As one of the nation's major conferences, the Big Ten usually brings in a few McDonald's All-Americans in any given season. Last year, if it weren't for Noah Vonleh signing with the Indiana Hoosiers in the spring, the Big Ten would've failed to bring in a single McDonald's All-American. Last week the nominees for the 2014 McDonald's All-American game were announced, and a bevy of Big Ten signees made the not-so-short list. The 24 boys and 24 girls selected for the final roster will be revealed on February 14th on ESPNU. These are the Big Ten commits that made the first cut:
Keita Bates-Diop, SF, Ohio State
Javon Bess, SF, Michigan State
Leron Black, PF, Illinois
James Blackmon Jr, G, Indiana
Kameron Chatman, SF, Michigan
Ricky Doyle, PF, Michigan
Vincent Edwards, SF, Purdue
Shep Garner, PG, Penn State
Isaac Haas, C, Purdue
Josh Martin, PF, Minnesota
Dakota Mathias, SG, Purdue
Bryant McIntosh, PG, Northwestern
Lourawls Nairn Jr., PG, Michigan State
Trayvon Reed, C, Maryland
D'Angelo Russell, SG, Ohio State
Gavin Skelly, PF, Northwestern
Jae'Sean Tate, SG, Ohio State
Romelo Trimble, SG, Maryland
Dominique Uhl, PF, Iowa
Dion Wiley, SG, Maryland
Mike Williams, SG, Rutgers
Now, before you get excited, bear in mind that the initial list of nominees often has about 150 boys and 150 girls. Though being named as a McDonald's All-American nominee is still an impressive honor, some of these players clearly have very little chance of making the final roster. Mike Williams, Gavin Skelly, Bryant McIntosh, Dakota Mathias, and a few others listed above don't have much of a chance to make the next round of cuts, let alone the final roster. There are occasional surprises and snubs(Sam Dekker missed the final cut two years ago, despite having a stellar senior year and enjoying a meteoric rise in his pro prospects during that time), but these are fairly safe bets. So how do we figure who is most likely to make the final roster?
The McDonald's All-American Game selection committee doesn't exhaustively list its qualifications for selections, but a cursory glance at the McDonald's All-American Game's website reveals some of the things they value in prospective players - they want to attract future pros. In most years, all of the players on the final boys' roster are comfortably within the top 50 collegiate prospects and when all things are relatively equal they'll select the player with the better pro body. Diminutive scorers, like Lourawls Nairn, are typically left off the list unless they're very highly regarded prospects like Yogi Ferrell or Marcus Paige, who each made the roster in 2012.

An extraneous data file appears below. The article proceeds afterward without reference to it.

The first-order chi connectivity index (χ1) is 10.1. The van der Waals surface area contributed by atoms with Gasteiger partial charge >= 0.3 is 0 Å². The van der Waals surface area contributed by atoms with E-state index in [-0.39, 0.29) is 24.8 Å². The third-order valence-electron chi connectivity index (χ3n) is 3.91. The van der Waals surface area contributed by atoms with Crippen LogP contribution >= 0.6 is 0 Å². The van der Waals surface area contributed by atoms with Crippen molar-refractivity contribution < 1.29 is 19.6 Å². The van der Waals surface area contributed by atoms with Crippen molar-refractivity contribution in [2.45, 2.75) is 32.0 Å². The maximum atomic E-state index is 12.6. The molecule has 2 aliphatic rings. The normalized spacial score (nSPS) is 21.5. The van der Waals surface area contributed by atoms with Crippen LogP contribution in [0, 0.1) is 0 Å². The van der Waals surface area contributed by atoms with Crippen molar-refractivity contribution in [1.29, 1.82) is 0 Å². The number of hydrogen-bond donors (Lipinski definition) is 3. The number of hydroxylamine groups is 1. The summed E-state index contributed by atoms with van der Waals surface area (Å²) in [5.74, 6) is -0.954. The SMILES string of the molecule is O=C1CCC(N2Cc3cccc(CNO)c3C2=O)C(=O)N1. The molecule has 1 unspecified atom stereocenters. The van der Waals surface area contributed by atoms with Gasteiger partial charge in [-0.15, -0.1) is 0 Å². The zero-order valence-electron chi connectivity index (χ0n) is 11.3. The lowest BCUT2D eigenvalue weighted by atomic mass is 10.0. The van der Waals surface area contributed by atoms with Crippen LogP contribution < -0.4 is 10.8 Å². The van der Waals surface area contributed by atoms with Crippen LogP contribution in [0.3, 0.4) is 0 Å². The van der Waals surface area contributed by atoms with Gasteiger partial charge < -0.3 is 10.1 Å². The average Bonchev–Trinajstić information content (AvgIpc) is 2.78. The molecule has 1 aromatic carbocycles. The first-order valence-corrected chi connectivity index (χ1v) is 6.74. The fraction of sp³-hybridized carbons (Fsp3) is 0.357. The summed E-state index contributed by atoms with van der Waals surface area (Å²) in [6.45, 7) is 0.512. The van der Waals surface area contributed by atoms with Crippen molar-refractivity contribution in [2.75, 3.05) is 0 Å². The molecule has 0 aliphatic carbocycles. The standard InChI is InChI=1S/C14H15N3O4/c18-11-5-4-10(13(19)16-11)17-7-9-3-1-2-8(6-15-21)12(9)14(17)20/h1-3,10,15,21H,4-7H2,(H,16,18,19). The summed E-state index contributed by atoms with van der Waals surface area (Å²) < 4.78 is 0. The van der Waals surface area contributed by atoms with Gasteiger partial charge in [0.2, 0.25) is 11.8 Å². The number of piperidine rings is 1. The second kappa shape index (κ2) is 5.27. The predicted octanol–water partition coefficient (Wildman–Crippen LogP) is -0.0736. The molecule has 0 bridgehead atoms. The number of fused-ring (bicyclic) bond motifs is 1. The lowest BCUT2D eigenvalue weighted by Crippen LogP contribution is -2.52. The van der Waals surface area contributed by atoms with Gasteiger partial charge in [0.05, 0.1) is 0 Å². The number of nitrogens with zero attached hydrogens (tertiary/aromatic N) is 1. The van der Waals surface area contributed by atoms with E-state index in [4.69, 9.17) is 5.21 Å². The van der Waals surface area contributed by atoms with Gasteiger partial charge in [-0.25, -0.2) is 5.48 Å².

Alarmingly, the Big Ten doesn't have a near-lock to make the McDonald's All-American game like Noah Vonleh was last year. D'Angelo Russell and Keita Bates-Diop both have a solid chance, but neither is a sure thing. If the selection committee wants to make sure they have some shooting on their roster, they could skip James Blackmon Jr. or Romelo Trimble ahead of more highly regarded shooting guards like Russell, Kelly Oubre, Isaiah Whitehead, or Daniel Hamilton. But it isn't likely. Nationally, the 2014 class is especially strong in the post and on the wing, which makes me hesitant to endorse Leron Black as likely to make the final roster. Though I like his game, Cliff Alexander, Karl Towns, and Trey Lyles are the exact sort of larger, likely future pros that the McDonald's All-American game loves to tout as alumni of their program.
As much as I love the corps of players joining the Big Ten in 2014, the group doesn't feature a stand-out, obvious future pro with the size and length to match. Because of this, landing one of these prospects on the final McDonald's All-American roster will be an uphill battle. Russell looks like the conference's best bet, but there is a bumper crop of bigger, stronger shooting guards that may push Russell to the margins when it's all said and done. As it stands, it looks like Myles Turner may be the Big Ten's best shot at landing a player on the McDonald's All-American roster. Turner is a surefire selection that is still considering the Ohio State Buckeyes, but few think the big man is likely to land in Ohio. While it would be nice to boast a few incoming players on the final roster, one thing that is certain is that the 2014 class will add tremendous depth of talent to the conference, some of which will be headed to schools that have more often been have-nots. Whether a future Big Ten player makes the final roster or not, there is plenty to look forward to as the 2014 class comes closer to joining the Big Ten.